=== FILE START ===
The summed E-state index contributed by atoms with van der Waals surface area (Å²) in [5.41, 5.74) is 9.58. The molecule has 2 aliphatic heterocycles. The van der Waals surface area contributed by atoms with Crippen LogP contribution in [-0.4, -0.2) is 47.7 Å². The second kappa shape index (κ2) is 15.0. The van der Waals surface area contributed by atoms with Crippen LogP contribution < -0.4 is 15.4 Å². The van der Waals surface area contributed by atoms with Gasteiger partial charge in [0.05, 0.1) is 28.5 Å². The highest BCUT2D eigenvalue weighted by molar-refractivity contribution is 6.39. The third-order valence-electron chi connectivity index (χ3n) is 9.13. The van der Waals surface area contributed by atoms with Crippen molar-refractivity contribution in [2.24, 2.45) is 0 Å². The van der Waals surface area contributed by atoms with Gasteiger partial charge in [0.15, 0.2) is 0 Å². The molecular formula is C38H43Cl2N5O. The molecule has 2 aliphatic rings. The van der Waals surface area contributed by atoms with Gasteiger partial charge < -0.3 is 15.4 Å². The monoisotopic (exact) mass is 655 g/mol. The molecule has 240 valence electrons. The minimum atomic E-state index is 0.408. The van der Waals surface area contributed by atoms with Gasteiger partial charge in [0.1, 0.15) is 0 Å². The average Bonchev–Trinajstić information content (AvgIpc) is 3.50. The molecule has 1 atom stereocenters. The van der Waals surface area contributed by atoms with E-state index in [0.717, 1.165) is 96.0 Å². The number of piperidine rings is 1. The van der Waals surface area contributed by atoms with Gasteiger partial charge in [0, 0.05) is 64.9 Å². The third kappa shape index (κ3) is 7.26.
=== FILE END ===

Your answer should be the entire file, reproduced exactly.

The summed E-state index contributed by atoms with van der Waals surface area (Å²) in [5.41, 5.74) is 9.58. The molecule has 2 aliphatic heterocycles. The van der Waals surface area contributed by atoms with Crippen LogP contribution in [-0.4, -0.2) is 47.7 Å². The second kappa shape index (κ2) is 15.0. The van der Waals surface area contributed by atoms with Crippen LogP contribution < -0.4 is 15.4 Å². The van der Waals surface area contributed by atoms with Gasteiger partial charge in [0.05, 0.1) is 28.5 Å². The highest BCUT2D eigenvalue weighted by molar-refractivity contribution is 6.39. The third-order valence-electron chi connectivity index (χ3n) is 9.13. The van der Waals surface area contributed by atoms with Crippen molar-refractivity contribution in [2.24, 2.45) is 0 Å². The van der Waals surface area contributed by atoms with Gasteiger partial charge in [0.15, 0.2) is 0 Å². The molecular formula is C38H43Cl2N5O. The molecule has 2 aliphatic rings. The van der Waals surface area contributed by atoms with Gasteiger partial charge < -0.3 is 15.4 Å². The monoisotopic (exact) mass is 655 g/mol. The molecule has 240 valence electrons. The minimum atomic E-state index is 0.408. The van der Waals surface area contributed by atoms with Gasteiger partial charge in [0.1, 0.15) is 0 Å². The average Bonchev–Trinajstić information content (AvgIpc) is 3.50. The molecule has 1 atom stereocenters. The van der Waals surface area contributed by atoms with E-state index in [0.717, 1.165) is 96.0 Å². The number of piperidine rings is 1. The van der Waals surface area contributed by atoms with Gasteiger partial charge in [0, 0.05) is 64.9 Å². The third kappa shape index (κ3) is 7.26.